After receiving over 180 complaints about engines stalling and surging in the Ford Escape, Ford Fusion, Mercury Mariner, and Mercury Milan, the National Highway Traffic Safety Administration has launched an investigation into those vehicles built for the 2009, 2010, and 2011 model years.*
The investigation includes both conventional and hybrid versions of the Escape and Mariner. According to the Department of Transportation, the probe affects some 724,982 cars and SUVs.
A notice posted to NHTSA's website reveals a fairly complicated investigation. The probe appears to have gathered steam after the North Carolina Consumers Council petitioned NHTSA to investigate two reports of stalling and surging in the 2009 Ford Escape. Those incidents may have stemmed from contaminated circuit boards, which caused problems with the vehicles' throttles. The circuit boards in question were phased out after October 2009.
Using that data, the Office of Defects Investigation identified another 123 complaints that could be linked to the same problem. Fifty-nine additional incidents were identified among 2010 and 2011 Ford vehicles, after the dodgy circuit boards were discontinued.
Three crashes/fires and one injury have been linked to the throttle issue, but no fatalities have been reported.
NHTSA is quick to note that the complaints of stalling and surging aren't exactly what they seem. In fact, they're symptoms of vehicles that have been switched into "limp home mode":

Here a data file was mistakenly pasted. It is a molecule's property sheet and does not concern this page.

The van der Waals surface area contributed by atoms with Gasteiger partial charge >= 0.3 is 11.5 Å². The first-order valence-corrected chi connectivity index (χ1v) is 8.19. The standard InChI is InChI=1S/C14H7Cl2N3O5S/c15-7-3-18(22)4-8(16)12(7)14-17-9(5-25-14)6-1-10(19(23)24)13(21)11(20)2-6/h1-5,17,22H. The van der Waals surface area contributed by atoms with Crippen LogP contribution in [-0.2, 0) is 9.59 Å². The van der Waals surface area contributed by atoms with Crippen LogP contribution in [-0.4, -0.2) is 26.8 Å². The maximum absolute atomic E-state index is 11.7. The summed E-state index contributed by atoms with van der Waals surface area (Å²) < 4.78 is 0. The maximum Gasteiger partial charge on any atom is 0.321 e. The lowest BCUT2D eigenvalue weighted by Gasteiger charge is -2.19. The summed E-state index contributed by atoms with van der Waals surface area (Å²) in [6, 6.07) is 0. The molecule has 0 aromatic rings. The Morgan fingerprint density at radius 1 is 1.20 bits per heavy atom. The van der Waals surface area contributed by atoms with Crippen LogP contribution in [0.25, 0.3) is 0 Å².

Allegations of stall appear to be related to the limited limp home mode. Vehicles are not likely to unexpectedly stall as a result of this condition, but drivers may characterize the reduced functionality as a stall, even though their vehicle may still has [sic] motive capability.
Allegations of vehicle surge appear to be related to limp home mode operation. Complaints alleging surge are most likely related to engine RPM fluctuations at low vehicle speeds or idle as the control system engages to prevent engine stall. In limited limp mode, rough-idle conditions may exist while the control system attempts to modulate engine RPMs once the vehicle reaches a reduced speed to maintain approximately 900 RPM.
NHTSA's investigation, of course, is not the same as a recall, though it does move the affected vehicles one step closer to that end. We'll keep you posted as the agency's probe progresses.
*Note: 2009 model-year versions of the conventional Fusion and Milan are not included in the investigation.